When news broke on Wednesday of the passing of legendary Georgia Southern baseball coach Jack Stallings, it didn’t take long for news to spread around the baseball world. Throughout the day, texts, phone calls and social media posts flooded in remembering Stallings and sharing the role he had played in their lives, both as players and people.
On September 7, a celebration of life is planned for Stallings in Statesboro. Many former coaches and players have already voiced their intention to attend and the event will also be open to the public.
Here are some memories as told by those who spent time with Stallings - affectionately known as “Skip” - during his 24 seasons coaching the Eagles.
Former Eagle coach Scott Baker:
“I spent 15 years with Skip at Georgia Southern. Those were some of the best times of my life. I loved and respected him so much. I have continued coaching the past almost 20 years, and I always find myself asking what would Skip do? When would he yell, and when would he go put his arm around a kid?”
“Skip helped grow the game globally. Many may not remember, he was on the coaching staff of the 1984 Olympic baseball team. Well he ended up getting the uniforms from that team, and those were actually the uniforms we wore in the College World Series in 1990. “I actually had to remove the names like (Mark) McGwire, and (Barry) Larkin and (Will) Clark from the back of the uniforms. I had to get the USA off the front too, and then took them to someone in Statesboro to sew the GSC on the uniforms.”
Former Statesboro High coach Kenny Tucker:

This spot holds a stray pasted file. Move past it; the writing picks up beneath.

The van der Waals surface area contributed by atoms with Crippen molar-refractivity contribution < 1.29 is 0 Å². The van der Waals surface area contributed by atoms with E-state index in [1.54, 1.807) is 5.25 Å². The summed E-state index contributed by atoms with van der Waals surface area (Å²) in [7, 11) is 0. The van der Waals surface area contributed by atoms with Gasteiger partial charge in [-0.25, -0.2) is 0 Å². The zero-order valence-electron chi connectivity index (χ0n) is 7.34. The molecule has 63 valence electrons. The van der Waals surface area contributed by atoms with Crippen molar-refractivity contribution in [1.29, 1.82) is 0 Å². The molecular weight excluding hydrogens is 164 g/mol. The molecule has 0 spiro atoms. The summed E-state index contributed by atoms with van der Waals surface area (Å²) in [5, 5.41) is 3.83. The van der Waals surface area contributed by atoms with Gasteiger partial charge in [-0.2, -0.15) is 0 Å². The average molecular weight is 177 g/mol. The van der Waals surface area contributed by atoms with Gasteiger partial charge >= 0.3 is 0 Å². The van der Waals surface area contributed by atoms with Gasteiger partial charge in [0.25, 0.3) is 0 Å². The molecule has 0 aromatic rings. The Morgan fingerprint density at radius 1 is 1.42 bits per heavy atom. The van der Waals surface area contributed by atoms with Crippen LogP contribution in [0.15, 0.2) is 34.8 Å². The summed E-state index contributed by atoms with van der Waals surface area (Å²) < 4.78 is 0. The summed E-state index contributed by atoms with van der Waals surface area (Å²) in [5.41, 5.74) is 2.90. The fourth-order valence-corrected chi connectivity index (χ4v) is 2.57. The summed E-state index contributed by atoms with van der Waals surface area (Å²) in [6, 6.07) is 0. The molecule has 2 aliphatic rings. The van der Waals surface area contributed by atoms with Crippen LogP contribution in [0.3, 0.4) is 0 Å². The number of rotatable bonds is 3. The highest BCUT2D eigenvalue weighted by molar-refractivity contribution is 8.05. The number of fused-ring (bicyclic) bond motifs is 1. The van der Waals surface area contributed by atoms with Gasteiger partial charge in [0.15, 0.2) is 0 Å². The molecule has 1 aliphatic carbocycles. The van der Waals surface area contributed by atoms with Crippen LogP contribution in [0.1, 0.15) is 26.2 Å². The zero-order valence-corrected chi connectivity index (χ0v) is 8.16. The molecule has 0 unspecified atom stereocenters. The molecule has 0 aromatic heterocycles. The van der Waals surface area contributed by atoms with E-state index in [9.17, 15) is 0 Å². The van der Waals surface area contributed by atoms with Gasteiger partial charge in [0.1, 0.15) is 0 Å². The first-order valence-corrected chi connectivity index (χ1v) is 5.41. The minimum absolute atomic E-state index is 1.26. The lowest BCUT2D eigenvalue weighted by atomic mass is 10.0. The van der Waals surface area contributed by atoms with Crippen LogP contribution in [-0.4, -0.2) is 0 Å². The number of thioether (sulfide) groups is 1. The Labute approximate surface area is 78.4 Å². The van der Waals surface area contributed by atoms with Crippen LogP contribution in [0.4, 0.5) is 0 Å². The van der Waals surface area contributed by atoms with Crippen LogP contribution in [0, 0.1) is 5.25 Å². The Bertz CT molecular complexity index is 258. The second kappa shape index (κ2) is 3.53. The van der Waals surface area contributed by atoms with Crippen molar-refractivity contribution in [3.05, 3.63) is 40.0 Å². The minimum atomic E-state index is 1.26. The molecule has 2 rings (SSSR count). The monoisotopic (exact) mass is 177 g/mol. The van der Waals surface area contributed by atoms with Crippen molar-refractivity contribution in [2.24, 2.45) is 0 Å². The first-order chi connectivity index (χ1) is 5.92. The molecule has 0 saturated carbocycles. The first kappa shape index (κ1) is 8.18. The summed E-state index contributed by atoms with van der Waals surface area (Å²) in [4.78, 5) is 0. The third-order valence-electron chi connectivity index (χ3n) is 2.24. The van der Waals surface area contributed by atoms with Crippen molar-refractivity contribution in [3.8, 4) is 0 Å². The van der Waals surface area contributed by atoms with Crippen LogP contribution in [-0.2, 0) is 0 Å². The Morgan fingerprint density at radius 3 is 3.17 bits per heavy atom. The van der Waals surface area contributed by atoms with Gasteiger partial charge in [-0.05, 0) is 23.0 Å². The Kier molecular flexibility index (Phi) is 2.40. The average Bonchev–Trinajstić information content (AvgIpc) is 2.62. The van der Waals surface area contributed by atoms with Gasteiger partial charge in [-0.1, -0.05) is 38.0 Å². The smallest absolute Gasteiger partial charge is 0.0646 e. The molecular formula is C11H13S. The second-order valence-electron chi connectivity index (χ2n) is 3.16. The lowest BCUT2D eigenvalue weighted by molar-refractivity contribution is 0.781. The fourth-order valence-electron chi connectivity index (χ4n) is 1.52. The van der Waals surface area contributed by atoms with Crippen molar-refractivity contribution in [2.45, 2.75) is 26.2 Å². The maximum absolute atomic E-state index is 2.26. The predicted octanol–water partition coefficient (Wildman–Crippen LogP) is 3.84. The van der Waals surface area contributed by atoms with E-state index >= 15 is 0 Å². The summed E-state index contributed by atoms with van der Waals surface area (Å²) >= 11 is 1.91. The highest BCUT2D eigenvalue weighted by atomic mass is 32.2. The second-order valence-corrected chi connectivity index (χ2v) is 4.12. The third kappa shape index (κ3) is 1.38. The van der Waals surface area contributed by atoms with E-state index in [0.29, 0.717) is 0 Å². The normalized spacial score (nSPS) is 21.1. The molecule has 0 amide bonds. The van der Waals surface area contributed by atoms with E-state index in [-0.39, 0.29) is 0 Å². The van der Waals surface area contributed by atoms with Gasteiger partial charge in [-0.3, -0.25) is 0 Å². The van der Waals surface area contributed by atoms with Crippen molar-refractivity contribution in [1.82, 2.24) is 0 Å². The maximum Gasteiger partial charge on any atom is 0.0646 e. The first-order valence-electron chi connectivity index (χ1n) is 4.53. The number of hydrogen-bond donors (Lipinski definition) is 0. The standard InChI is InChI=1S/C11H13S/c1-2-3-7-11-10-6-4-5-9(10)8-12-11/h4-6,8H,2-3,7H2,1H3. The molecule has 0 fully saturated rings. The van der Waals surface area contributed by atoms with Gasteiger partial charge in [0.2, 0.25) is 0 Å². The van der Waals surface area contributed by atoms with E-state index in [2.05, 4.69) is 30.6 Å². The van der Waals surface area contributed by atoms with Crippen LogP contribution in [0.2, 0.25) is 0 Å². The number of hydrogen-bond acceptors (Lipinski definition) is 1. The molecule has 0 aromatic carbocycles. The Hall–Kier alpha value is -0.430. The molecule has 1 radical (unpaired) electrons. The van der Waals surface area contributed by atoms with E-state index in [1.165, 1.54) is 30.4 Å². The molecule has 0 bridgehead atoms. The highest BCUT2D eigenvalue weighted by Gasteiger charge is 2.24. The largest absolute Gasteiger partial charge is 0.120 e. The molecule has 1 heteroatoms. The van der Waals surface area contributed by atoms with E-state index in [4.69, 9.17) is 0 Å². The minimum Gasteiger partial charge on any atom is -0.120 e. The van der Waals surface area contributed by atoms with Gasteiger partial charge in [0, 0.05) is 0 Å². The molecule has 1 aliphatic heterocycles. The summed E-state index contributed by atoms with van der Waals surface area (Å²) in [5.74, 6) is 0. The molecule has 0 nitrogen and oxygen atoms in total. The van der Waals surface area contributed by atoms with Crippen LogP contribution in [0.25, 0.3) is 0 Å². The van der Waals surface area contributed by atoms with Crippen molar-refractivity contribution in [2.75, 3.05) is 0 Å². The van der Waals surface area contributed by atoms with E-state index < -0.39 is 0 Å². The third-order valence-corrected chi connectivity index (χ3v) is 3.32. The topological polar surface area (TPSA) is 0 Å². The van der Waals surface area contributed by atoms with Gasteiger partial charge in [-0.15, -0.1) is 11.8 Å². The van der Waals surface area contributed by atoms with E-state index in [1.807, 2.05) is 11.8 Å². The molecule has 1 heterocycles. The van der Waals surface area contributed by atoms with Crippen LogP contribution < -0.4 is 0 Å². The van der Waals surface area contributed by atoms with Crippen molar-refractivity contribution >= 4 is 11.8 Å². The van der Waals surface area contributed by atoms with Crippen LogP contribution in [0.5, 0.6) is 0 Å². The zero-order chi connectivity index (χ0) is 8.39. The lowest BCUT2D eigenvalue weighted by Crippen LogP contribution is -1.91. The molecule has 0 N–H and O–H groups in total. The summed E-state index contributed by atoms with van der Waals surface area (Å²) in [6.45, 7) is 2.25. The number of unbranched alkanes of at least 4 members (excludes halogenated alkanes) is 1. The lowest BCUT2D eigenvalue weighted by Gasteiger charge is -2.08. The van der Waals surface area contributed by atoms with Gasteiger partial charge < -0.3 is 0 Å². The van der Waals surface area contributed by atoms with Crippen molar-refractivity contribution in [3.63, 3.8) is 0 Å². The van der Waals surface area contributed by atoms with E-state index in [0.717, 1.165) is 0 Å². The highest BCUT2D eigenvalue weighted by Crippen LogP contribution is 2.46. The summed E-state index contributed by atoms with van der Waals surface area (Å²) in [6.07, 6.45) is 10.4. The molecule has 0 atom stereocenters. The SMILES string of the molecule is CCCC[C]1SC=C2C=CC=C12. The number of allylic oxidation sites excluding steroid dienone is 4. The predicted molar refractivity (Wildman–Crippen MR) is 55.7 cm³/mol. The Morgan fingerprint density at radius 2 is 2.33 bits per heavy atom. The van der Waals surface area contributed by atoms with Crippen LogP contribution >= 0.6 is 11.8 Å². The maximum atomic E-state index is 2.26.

“Coach Stallings was an awesome teacher of the game of baseball and of life. I was in awe of his knowledge of the game and how he could deliver that knowledge to his players and coaches. Skip was a great international ambassador of the game of baseball and Georgia Southern University.”
Former Eagle pitcher Jon Phillips:
“Skip was a great man who impacted college baseball players lives for many years. I loved my time at Georgia Southern and took many of his values and principals that he taught us into my professional baseball and business career.
“He was by far one of the most knowledgeable and best communicators I’ve been around. “The big guy’s wit and humor kept us laughing and loose during practice, games, and bus rides. I was the recipient of this humor while learning some valuable life lessons.”
“Skip’s teachings will live on in each of his former players and hopefully others will be rewarded. He will be missed by all of us.”
Former Eagle catcher Sy Jones:
“Skip was the most fair coach I have ever been around. When you played for Skip you knew deep down that you had earned the opportunity.”
Former Eagle player and coach Buddy Holder:
“I was with Skip from the fall of 89 until he retired in 1999. He was as humble as he was brilliant, which is very unusual."
“He was the epitome of a coach. He coached you when you were a player, and he coached you when you were coaching beside him. He taught you how to evaluate yourself, which is one of the hardest things in the world to do.
“He would tell us in coaching meetings that you’ll learn more of how not to coach from me than you’ll ever learn how to coach from me,” Holder said. “To hear that from one of the winningest coaches of all time shows you how humble he was.”
Former Georgia Tech and Georgia Southern player Matt Wilson: